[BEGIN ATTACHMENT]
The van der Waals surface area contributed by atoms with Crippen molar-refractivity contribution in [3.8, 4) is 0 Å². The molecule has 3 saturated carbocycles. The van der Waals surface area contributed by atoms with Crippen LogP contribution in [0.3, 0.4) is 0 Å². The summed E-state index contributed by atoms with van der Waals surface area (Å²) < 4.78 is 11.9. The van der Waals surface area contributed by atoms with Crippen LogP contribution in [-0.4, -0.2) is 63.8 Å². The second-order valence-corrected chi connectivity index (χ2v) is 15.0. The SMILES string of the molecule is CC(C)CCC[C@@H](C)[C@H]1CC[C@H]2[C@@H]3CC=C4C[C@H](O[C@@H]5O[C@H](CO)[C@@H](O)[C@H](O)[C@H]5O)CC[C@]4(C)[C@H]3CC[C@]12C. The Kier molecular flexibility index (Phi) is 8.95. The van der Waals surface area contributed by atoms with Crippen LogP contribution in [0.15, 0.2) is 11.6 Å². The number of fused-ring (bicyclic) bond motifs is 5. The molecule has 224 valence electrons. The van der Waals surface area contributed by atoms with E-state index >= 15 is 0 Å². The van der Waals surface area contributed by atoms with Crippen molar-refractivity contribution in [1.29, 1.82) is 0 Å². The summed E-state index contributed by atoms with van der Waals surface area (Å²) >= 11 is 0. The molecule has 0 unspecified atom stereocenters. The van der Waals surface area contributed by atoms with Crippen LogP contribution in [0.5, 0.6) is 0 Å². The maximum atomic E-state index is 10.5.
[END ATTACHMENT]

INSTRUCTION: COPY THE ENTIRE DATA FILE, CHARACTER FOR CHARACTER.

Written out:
The van der Waals surface area contributed by atoms with Crippen molar-refractivity contribution in [3.8, 4) is 0 Å². The molecule has 3 saturated carbocycles. The van der Waals surface area contributed by atoms with Crippen LogP contribution in [0.3, 0.4) is 0 Å². The summed E-state index contributed by atoms with van der Waals surface area (Å²) < 4.78 is 11.9. The van der Waals surface area contributed by atoms with Crippen LogP contribution in [-0.4, -0.2) is 63.8 Å². The second-order valence-corrected chi connectivity index (χ2v) is 15.0. The SMILES string of the molecule is CC(C)CCC[C@@H](C)[C@H]1CC[C@H]2[C@@H]3CC=C4C[C@H](O[C@@H]5O[C@H](CO)[C@@H](O)[C@H](O)[C@H]5O)CC[C@]4(C)[C@H]3CC[C@]12C. The Kier molecular flexibility index (Phi) is 8.95. The van der Waals surface area contributed by atoms with Crippen LogP contribution in [0.15, 0.2) is 11.6 Å². The number of fused-ring (bicyclic) bond motifs is 5. The molecule has 224 valence electrons. The van der Waals surface area contributed by atoms with E-state index >= 15 is 0 Å². The van der Waals surface area contributed by atoms with Crippen molar-refractivity contribution in [1.29, 1.82) is 0 Å². The summed E-state index contributed by atoms with van der Waals surface area (Å²) >= 11 is 0. The molecule has 0 unspecified atom stereocenters. The van der Waals surface area contributed by atoms with Crippen LogP contribution in [0.5, 0.6) is 0 Å². The maximum atomic E-state index is 10.5.